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Firefox HLS and MPEG-DASH Support with Bitmovin

As one of the major browsers, Firefox officially released its support for the MSE in version 42, which is now available to the public and can be downloaded at the Firefox website! This is another step towards replacing Flash and adaptive streaming in HTML5. But what is the so called MSE and why is it important in the context of online video streaming?

The MSE in a Nutshell

The MSE is a specification that extends the HTMLMediaElement to allow JavaScript to dynamically construct media streams for audio and video tags. This wasn’t possible before, as these tags only had the possibility to access full files i.e. mp4 files. This approach is also called progressive streaming or progressive download, as the media files are downloaded and played at the same time to enable pseudo streaming. However, this comes with poor seeking support, and no possibility to adapt the video/audio quality to the real bandwidth situation of the user. By constructing media streams in JavaScript as input for the audio and video tag, developers can now dynamically adapt the media stream to the user’s context, and thus improve the streaming experience.

How to make use of the MSE?

The following JavaScript code snippet shows the use of MSE:

var mediaSource = new window.MediaSource();
mediaSource.addEventListener('sourceopen', function() {
  var sourceBuffer =     mediaSource.addSourceBuffer('video/mp4;codecs="avc1.42c00d"');
  sourceBuffer.appendBuffer(initSegment);
  sourceBuffer.appendBuffer(mediaSegment);
});
videoElement.src = URL.createObjectURL(mediaSource);

Once this MediaSource is initialised, a SourceBuffer for the media data is created, which can be fed with the downloaded segments. Here it is important that we have to tell the SourceBuffer what type of media it will get, e.g. audio or video, which codec or which container format. Furthermore, the audio or video decoder needs to be fed with initialization information which is provided with a so called initialization segment. This special segment may also be present for the different resolutions and quality versions of an audio or video stream, as codecs like h.264 need that information to properly decode.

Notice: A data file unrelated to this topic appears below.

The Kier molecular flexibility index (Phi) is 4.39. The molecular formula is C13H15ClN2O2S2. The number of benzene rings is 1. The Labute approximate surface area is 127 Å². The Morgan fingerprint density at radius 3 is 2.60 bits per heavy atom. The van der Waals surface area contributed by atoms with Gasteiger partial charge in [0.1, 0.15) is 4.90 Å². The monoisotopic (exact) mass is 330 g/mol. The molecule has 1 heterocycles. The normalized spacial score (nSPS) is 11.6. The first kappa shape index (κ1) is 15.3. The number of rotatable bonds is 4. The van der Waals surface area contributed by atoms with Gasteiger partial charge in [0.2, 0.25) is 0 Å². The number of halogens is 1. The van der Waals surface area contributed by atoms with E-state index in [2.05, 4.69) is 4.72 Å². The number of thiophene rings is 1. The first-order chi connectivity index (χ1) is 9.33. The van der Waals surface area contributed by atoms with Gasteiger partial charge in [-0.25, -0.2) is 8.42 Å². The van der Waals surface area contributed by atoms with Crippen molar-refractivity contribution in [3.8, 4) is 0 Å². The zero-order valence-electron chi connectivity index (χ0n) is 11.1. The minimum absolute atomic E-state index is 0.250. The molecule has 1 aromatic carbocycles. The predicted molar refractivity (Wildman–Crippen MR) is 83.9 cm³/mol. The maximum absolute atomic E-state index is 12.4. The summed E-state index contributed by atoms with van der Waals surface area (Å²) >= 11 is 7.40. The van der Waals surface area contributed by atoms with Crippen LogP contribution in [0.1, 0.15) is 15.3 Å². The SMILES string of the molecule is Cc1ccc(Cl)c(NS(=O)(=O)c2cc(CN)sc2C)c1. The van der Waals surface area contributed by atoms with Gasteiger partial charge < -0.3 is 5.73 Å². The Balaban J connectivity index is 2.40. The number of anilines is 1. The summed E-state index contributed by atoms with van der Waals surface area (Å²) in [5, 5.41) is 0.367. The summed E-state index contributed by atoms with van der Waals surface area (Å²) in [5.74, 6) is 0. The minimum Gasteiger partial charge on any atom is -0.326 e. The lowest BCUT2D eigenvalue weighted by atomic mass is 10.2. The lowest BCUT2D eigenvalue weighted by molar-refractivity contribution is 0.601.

Content generation is also straight forward and supported by open source tools such as x264 and MP4Box, as well as commercial encoding services such as the Bitmovin Cloud Encoding Service.

Does my Browser Support the MSE?

After a couple of years of slow adoption of the HTML5 and in particular the HTML5 MSE by browsers, we now see the majority of them supporting it. To check if your browser is equipped with the MSE, have a look at this useful resource. MSE support.

To get an overview of the today’s status of HTML5 MSE and EME support across browsers and platforms, please have a look at the related section on our website.

Conclusion

The HTML5 MSE support in major browsers is a big step towards an ecosystem consisting of open standards for video on the web, and replacing plugins such as Silverlight. However, to reach 99% of the users, we have to have a video streaming setup which supports also older browser versions. Those older browsers can be served easily using a Flash-based player which can play back the same MPEG-DASH content, which is also used by the HTML5 MSE.
Unified video solutions across different platforms and devices will increase the customer experience by the usage of adaptive streaming formats, prevent buffering, decrease loading times and provide the best possible quality for each user’s individual bandwidth and device situation.
Thanks and best,
the Bitmovin Team
Follow us on Twitter: @bitmovin

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Author

CEO and Co-Founder of Bitmovin, a company providing cloud-based OTT video software solutions for leading media companies worldwide.

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